Offshore oil exploration in Suriname
Tullow has contracted a rig from Denmark's Maesk in anticipation of drilling in Surinam.
By Canute James /Argus
Petroleumworld 07 30 2020
Exploration off Suriname is gathering pace ahead of new drilling by Malaysian state-owned Petronas and UK independent Tullow Oil.
Petronas plans to drill the Sloanea-1 well on block 52 in the fourth quarter. Tullow has contracted a rig from Denmark's Maesk in anticipation of drilling the GVN-1 prospect on block 47 in first quarter 2021.
Suriname's state-owned Staatsolie is "excited" at the growing interest of international oil companies such as ExxonMobil, and is "confident" Suriname will emulate the significant finds in neighboring Guyana , a company official told Argus .
A consortium led by ExxonMobil started production in Guyana in December, and output has reached 100,000 b/d, the country's energy department told Argus last week. Partner Hess said today that output will reach 120,000 b/d in August.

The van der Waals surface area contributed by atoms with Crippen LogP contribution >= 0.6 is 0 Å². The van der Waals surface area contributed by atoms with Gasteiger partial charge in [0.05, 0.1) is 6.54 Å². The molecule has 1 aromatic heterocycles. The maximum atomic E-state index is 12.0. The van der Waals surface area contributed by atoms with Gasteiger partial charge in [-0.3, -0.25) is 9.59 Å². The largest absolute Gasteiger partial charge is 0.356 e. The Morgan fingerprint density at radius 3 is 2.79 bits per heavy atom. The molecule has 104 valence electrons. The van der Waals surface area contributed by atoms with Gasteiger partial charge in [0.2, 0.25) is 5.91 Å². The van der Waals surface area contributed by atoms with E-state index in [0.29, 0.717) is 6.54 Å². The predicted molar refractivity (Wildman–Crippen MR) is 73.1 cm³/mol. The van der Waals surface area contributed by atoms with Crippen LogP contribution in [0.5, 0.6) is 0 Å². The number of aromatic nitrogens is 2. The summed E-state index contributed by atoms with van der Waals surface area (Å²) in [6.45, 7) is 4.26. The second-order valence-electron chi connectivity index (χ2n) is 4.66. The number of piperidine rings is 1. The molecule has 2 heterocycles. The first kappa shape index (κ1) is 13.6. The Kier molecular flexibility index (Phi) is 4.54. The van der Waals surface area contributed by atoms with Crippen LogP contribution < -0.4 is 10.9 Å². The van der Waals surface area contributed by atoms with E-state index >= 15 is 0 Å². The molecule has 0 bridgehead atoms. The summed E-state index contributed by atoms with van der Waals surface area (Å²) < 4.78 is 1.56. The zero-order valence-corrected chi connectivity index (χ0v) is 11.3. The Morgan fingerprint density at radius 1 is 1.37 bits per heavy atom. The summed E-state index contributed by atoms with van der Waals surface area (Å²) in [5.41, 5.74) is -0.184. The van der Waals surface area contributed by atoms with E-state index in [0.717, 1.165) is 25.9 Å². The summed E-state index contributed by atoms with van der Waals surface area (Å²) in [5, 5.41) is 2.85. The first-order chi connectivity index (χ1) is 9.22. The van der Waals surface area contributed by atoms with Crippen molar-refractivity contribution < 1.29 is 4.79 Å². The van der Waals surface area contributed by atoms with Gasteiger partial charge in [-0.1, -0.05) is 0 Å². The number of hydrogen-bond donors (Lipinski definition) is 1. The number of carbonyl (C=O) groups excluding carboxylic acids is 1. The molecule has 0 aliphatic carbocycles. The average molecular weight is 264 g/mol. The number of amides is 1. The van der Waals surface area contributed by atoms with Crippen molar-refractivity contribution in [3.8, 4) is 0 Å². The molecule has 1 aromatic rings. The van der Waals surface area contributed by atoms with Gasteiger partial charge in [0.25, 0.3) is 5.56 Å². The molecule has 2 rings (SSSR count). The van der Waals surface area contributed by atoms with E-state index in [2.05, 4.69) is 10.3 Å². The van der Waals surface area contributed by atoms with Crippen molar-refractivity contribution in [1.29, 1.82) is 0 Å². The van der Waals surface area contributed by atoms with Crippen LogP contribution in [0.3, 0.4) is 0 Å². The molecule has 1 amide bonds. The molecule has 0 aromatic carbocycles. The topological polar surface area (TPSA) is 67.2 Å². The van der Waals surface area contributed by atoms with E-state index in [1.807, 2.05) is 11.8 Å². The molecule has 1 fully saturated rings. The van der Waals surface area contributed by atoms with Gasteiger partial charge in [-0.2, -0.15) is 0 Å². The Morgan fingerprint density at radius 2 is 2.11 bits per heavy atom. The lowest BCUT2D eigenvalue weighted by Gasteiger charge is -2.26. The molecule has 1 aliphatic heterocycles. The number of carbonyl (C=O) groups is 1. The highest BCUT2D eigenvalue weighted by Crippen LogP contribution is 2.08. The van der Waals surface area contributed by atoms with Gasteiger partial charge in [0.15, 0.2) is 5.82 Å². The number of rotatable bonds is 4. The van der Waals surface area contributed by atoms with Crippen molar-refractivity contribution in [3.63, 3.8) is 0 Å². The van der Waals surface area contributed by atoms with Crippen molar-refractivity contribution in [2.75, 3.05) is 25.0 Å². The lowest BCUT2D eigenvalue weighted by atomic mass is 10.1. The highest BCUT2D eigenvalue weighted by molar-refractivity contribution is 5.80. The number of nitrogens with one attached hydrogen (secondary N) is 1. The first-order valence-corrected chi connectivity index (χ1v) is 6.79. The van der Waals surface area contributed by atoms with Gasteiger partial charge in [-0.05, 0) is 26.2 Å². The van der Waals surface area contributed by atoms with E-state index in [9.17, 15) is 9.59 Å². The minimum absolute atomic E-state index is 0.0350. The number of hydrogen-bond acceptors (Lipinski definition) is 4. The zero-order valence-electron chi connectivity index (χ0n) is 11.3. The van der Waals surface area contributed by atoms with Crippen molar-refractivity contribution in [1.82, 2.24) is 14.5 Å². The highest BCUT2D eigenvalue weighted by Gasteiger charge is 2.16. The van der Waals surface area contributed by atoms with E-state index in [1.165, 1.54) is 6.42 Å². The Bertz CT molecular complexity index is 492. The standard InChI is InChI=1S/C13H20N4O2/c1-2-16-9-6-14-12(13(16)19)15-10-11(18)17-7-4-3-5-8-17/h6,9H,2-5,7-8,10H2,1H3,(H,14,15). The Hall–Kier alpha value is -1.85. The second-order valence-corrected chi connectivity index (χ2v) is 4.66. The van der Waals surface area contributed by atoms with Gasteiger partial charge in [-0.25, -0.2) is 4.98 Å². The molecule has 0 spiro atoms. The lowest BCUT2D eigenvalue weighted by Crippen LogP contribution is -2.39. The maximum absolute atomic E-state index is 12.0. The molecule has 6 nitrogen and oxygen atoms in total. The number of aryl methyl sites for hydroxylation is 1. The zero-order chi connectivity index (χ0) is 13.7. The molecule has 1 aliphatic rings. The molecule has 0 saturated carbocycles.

ExxonMobil is projecting output of 750,000 b/d by 2025 from the deepwater Stabroek block that it estimates contains 8bn bl of resources.
ExxonMobil deepened its presence in Suriname in May 2020 by acquiring a 50pc stake in Block 52 from Petronas.
The farm-in deal follows an April 2020 oil discovery by US independent Apache at offshore Block 58, where Total holds the other 50pc.
ExxonMobil already has a contract with Staatsolie for deepwater Block 59, with partners US independent Hess and Norway's Equinor.
"We have extensive offshore acreage that is highly prospective, and we expect positive results from the exploration wells to be drilled in the next few months," Staatsolie said.
Suriname has 92.5mn bl of proven reserves and 17.1mn bl of probable reserves, Staatsolie says.
The increased interest in Suriname's oil prospects coincides with the installation of a new government led by former justice minister Chandrikapersad Santokhi whose VHP party-led coalition pledged a "reconstruction" of the country's natural resources, without providing further details.
"This means the country will be working to engage more oil companies using the attractive terms that have so far been successful," the Staatsolie official said.
Suriname's smooth transition of power contrasts with Guyana, where the incumbent administration is refusing to accept the results of a vote recount that favored the opposition.
Offshore Suriname is part of the Guiana shield formation that runs from eastern Venezuela across Guyana and Suriname to French Guiana.
The US Geological Survey estimates that the region may contain 13.6bn bl of crude, 21.2 trillion cf (600bn m³) of natural gas and close to 575mn bl of NGLs.